Taking care of [the student’s] mental and physical health can help [their] academic performance. As you build out your schedule, try to work in regular exercise, healthy meals and plenty of rest and relaxation. If you’re not sure where to begin, contact your school’s respective recreation or counseling centers.

2. Create an Inspiring Study Space

Parents, make sure that your student has a dedicated space in which to study. Make this space accessible and free of distractions so that your child has a fighting chance of focusing and staying motivated in their school work.

Something easy to do is to add motivational signs or name plates for the students to see. Also, keep educational tools on hand. Set up a work station that is inviting for your child. Each child may need something different, so make sure you focus on individuality and personalities.

3. Take an Active Roll in Education

Online learning is hard on everyone. Some students can thrive in an online environment, but more often than not, they will need some assistance to stay on track. Listen to your kids for what they need to accomplish their educational goals. And, find ways to actively support those needs.

Once you know what each child needs, help them succeed by taking actions that push them in the right direction. Encourage them and show them that they are not alone in accomplishing their goals. If you let your kids know you have their back, they are guaranteed success in their schooling.

Teachers & Online Learning

teaching students with online learning

As an educator, you understand the importance of keeping students engaged and motivated. Online learning complicates these a bit, so here are a few things you can do to help your students stay on task.

1. Create a Schedule

Help your class stay on task by creating a daily schedule for them. Some students may need a little more guidance than others, and without your in-class help, they may not be able to focus like they need to. With a set daily schedule from their teacher, these students should thrive a little better in an online learning environment.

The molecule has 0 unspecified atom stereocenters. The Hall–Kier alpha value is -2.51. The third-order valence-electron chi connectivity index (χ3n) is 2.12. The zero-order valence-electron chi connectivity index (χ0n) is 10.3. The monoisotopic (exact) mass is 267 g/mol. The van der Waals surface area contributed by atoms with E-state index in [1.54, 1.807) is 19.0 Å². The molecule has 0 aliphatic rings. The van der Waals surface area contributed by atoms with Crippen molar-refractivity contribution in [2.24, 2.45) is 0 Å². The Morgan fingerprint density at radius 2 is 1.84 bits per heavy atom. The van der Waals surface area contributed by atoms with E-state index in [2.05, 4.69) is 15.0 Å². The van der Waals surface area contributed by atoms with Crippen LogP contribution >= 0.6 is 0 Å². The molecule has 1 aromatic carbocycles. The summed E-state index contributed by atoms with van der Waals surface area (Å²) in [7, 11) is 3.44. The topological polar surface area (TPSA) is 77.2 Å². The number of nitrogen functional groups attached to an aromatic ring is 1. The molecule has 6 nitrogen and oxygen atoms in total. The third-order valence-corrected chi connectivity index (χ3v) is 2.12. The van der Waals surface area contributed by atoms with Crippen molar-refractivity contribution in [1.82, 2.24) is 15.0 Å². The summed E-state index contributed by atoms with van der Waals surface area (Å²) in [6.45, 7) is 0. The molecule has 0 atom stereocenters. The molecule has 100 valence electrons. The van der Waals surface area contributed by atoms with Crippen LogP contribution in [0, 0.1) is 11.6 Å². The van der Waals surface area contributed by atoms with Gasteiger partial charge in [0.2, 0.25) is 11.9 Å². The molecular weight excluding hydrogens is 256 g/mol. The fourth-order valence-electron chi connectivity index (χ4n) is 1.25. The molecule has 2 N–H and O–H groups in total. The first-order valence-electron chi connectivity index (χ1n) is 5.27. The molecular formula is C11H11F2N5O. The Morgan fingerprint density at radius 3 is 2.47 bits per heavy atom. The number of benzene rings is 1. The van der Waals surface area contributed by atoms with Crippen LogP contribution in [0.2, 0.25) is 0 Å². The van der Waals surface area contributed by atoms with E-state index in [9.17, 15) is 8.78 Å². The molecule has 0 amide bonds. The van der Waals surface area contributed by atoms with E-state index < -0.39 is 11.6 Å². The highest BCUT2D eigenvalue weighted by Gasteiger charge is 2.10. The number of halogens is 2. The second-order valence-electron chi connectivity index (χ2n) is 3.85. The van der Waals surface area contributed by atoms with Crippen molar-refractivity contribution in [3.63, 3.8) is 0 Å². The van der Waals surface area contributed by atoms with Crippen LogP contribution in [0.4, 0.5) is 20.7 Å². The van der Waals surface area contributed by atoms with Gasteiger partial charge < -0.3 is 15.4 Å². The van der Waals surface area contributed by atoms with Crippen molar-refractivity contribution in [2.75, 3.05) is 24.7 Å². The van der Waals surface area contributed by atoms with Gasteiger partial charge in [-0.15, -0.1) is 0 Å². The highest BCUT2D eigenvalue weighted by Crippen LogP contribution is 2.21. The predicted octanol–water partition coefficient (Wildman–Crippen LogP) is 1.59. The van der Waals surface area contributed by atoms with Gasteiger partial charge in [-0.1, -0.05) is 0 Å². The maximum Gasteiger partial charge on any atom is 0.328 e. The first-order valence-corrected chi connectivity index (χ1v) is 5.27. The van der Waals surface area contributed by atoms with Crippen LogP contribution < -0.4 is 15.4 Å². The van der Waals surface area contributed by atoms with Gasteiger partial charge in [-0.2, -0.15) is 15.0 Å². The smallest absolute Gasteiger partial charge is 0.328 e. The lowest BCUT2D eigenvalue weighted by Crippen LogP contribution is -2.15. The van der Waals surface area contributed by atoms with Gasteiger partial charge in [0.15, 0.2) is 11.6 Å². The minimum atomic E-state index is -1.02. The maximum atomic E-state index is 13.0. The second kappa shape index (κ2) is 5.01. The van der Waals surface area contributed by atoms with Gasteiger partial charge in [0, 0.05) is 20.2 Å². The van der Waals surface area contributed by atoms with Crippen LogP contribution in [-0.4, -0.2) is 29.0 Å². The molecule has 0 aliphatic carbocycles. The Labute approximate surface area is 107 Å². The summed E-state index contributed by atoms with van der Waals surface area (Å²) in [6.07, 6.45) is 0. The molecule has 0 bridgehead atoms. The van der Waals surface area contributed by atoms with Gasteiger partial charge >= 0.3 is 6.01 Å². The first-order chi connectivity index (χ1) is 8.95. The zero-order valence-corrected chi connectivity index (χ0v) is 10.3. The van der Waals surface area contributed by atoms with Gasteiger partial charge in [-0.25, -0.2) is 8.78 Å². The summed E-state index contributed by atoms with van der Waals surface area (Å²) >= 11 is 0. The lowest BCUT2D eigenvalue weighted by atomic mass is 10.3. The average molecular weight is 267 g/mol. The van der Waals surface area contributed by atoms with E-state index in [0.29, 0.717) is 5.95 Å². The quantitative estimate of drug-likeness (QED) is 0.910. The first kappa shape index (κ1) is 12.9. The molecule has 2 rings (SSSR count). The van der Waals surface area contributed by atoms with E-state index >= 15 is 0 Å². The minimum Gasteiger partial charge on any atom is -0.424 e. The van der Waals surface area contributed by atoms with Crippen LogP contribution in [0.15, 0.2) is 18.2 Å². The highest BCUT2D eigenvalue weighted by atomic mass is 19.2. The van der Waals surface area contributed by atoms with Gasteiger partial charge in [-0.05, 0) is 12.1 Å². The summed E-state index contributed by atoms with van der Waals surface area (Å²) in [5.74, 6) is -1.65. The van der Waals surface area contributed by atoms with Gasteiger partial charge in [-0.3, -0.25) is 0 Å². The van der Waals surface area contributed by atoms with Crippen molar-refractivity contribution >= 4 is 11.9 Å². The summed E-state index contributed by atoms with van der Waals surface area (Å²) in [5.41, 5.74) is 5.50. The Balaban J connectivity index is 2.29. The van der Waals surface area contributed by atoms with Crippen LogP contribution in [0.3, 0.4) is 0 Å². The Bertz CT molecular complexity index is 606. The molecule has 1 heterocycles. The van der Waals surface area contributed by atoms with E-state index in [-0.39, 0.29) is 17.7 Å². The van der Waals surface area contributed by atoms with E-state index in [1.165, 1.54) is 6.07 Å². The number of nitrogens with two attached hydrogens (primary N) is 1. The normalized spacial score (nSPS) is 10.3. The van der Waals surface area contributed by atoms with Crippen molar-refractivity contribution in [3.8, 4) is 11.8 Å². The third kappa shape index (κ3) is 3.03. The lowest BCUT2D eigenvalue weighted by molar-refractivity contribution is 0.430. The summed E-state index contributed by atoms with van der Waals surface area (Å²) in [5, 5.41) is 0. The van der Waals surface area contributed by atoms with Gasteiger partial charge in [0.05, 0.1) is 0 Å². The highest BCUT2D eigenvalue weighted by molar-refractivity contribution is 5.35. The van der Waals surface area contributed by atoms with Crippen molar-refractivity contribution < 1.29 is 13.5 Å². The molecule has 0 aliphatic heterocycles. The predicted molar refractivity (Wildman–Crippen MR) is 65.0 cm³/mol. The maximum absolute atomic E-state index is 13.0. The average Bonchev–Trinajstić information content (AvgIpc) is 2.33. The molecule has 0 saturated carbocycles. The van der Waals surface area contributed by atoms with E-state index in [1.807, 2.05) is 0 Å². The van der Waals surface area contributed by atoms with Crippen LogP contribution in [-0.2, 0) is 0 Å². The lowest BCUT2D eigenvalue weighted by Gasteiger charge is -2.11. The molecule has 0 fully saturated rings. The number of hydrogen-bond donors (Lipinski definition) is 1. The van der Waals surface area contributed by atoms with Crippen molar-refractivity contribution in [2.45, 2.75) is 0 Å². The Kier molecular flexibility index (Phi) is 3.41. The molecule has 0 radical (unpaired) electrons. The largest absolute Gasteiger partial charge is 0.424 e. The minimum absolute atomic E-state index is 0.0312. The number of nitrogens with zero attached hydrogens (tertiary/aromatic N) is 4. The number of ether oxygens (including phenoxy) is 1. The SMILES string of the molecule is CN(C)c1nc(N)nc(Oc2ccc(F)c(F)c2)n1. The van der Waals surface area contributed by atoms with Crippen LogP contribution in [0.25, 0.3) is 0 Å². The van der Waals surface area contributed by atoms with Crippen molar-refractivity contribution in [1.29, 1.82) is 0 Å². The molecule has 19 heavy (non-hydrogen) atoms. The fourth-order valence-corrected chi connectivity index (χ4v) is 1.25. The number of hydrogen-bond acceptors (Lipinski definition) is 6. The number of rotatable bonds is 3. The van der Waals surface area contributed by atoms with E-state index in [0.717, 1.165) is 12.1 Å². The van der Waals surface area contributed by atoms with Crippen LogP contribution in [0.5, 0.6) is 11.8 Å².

Schedules will also help you when working with assignments and grading. Ensure you are doing things in a timely manner and making yourself available to help your students when they need it. Writing out daily, weekly and monthly schedules will also help you as the teacher stay motivated so that you can do your job well.

2. Eliminate Distractions

As many of your classes will now communicate via video conferences, make sure your environment does not distract from your lesson plans. While you don’t have to remove everything from your background, make sure things behind you are not taking away from what you are teaching. And add items as needed. Use custom ribbon rolls to help keep the background engaging without distracting.

Maybe you find yourself constantly reminding students to mute their microphones or raise their hands before blurting out answers. Custom signs are the perfect tool to have that as a constant reminder behind you. Pick a color that works with your surroundings and add a message that will help with your teaching style.

3. Stay Connected with Students

One challenge of online learning is that students often feel quite isolated. Consider how you can make direct contact, through emails, instant message and video, to as many learners as possible, helping them see how you are invested in their learning. In addition, encourage ways for learners to see each other as resources through methods like peer feedback and peer review, as well as potentially helping students find peers to study with.

Your students need to know that you are there for them. Make yourself as accessible as you can during days that students may be on campus, and especially on days they are not. Everyone’s educational experience will be better knowing that the teachers will always remain accessible.

Making the Transition to Online

While online learning may be difficult at first, use these ideas to make your transition easier. If you still find that you need help, reach out to other teachers and parents. Your local school district is also a great resource. And keep on learning!